Chicago, IL (PRWEB) August 27, 2013
Even though the United States is the greatest country for financial investment companies, it seems that there are always a few rotten apples that sours the cider whenever they interact with prospective note sellers who are looking to liquidate their real estate receivable for cash today.
Many prospective clients and mortgage note holders think they are interacting with a reputable company because their marketing material looks professional and the person they are speaking with has a pleasing personality. However, many note sellers are in for a rude awakening if they don’t know how to ask the right questions and don’t know how to identify the bogus offers when they are made.
These scheming companies know that most people looking to sell their real estate notes are just trying to get top dollar, but don’t necessarily know what investment firms operating in the secondary market are realistically willing to pay. Instead of these shady companies taking the time to educate the note holders of the process of selling their mortgage note, they instead offer a ridiculously high price in order to contractually obligate the client and then change the offer to a much lower price weeks and even months later after they’ve wasted precious time.
The reality is that no company can accurately give a solid purchase offer without 1) Reviewing the documents that were created in the original transaction, 2) Analyzing the background information of the party responsible for making the payments, including their FICO credit score and report, 3) Obtaining a property valuation, also known as a Broker’s Price Opinion or Drive-by Appraisal report at the very least, and 4) Various other factors that are too many to list. To summarize, any company giving offers far and above their competitors, who have not verified items 1 – 4 above, is most likely operating a ‘Bait & Switch’ scheme that will leave the note seller worse off than before they started.
If a company is making promises and claims, over the phone, without really taking a hard look at all of the specifics of the deal, then the person trying to sell a mortgage note should be prepared to endure a modification of the terms in the form of a lower offer that could cost them ten of thousands of dollars.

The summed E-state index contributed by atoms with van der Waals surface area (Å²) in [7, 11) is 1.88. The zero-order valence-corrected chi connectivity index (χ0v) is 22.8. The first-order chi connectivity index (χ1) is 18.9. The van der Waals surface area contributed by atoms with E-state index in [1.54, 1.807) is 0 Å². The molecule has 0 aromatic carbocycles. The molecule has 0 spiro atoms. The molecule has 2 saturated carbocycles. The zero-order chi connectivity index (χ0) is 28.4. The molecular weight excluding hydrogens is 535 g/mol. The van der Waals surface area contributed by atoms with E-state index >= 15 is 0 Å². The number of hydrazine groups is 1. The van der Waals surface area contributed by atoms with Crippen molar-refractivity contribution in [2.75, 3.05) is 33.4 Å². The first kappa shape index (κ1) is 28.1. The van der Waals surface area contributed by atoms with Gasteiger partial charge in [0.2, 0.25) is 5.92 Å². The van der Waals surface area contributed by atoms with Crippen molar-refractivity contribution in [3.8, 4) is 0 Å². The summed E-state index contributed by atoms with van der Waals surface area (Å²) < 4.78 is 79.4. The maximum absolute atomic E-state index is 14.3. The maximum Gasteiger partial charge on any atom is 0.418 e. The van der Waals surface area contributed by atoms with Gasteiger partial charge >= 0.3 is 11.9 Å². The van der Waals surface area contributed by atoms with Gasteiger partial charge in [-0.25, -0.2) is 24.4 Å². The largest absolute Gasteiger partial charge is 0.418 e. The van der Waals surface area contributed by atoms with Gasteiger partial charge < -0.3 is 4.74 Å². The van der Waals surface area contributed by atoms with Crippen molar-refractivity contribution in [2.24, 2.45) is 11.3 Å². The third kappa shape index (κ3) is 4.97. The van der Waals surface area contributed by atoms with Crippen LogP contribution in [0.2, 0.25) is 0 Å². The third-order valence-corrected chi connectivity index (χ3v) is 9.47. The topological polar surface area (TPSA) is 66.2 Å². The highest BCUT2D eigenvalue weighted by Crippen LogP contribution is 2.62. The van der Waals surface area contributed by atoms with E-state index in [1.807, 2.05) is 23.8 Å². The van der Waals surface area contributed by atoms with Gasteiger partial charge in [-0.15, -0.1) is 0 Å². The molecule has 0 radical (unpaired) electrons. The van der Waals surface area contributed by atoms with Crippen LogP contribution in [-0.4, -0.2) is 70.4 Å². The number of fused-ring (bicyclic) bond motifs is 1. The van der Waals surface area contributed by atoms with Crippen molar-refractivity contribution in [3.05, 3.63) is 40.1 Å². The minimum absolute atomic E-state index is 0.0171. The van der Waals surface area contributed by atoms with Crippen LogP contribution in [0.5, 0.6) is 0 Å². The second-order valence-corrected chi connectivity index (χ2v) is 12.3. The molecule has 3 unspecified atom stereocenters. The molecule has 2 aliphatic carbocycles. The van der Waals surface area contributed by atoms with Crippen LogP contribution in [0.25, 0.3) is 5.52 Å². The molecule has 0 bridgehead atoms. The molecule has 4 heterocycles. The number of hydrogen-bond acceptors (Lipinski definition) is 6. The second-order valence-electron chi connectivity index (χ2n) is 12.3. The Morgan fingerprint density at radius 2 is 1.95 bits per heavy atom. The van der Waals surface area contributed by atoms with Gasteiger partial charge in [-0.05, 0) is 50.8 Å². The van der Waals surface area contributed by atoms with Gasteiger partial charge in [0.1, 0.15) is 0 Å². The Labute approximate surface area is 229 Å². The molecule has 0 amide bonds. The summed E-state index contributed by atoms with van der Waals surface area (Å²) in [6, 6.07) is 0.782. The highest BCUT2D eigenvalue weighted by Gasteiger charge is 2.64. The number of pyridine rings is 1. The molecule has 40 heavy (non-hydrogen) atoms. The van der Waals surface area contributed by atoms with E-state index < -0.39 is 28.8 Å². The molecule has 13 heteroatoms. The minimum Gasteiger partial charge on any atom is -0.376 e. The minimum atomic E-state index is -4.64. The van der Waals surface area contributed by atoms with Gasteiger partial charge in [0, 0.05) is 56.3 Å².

Reputable companies will never make claims or guarantees that some other companies will purport. As Senior Vice President of DICARO & ASSOCIATES, LLC, Nicholas di Caro says, “We are not in the business of delivering inflated offers before verifying the variables in a note sale transaction. This practice is deceptive and can financially ruin prospective clients, especially when they are under a time deadline. Any good company will educate the note seller about how we determine the investment grade of each deal and the various ways that we can solve their financial problems.”
Nicholas di Caro is the Senior Vice President for DICARO & ASSOCIATES, LLC. Operating in all 50 states from their Chicago, Illinois location, they invest in performing and non-performing real estate notes from $5,000 to $5,000,000. They are actively buying privately held mortgage notes, deeds of trust, and land contracts secured by single family residences, mobile homes with land, and commercial properties. They have the ability to buy notes that other companies have denied, in addition to providing creative purchase options that are new to the industry. Learn more at http://www.nicholasdicaro.com .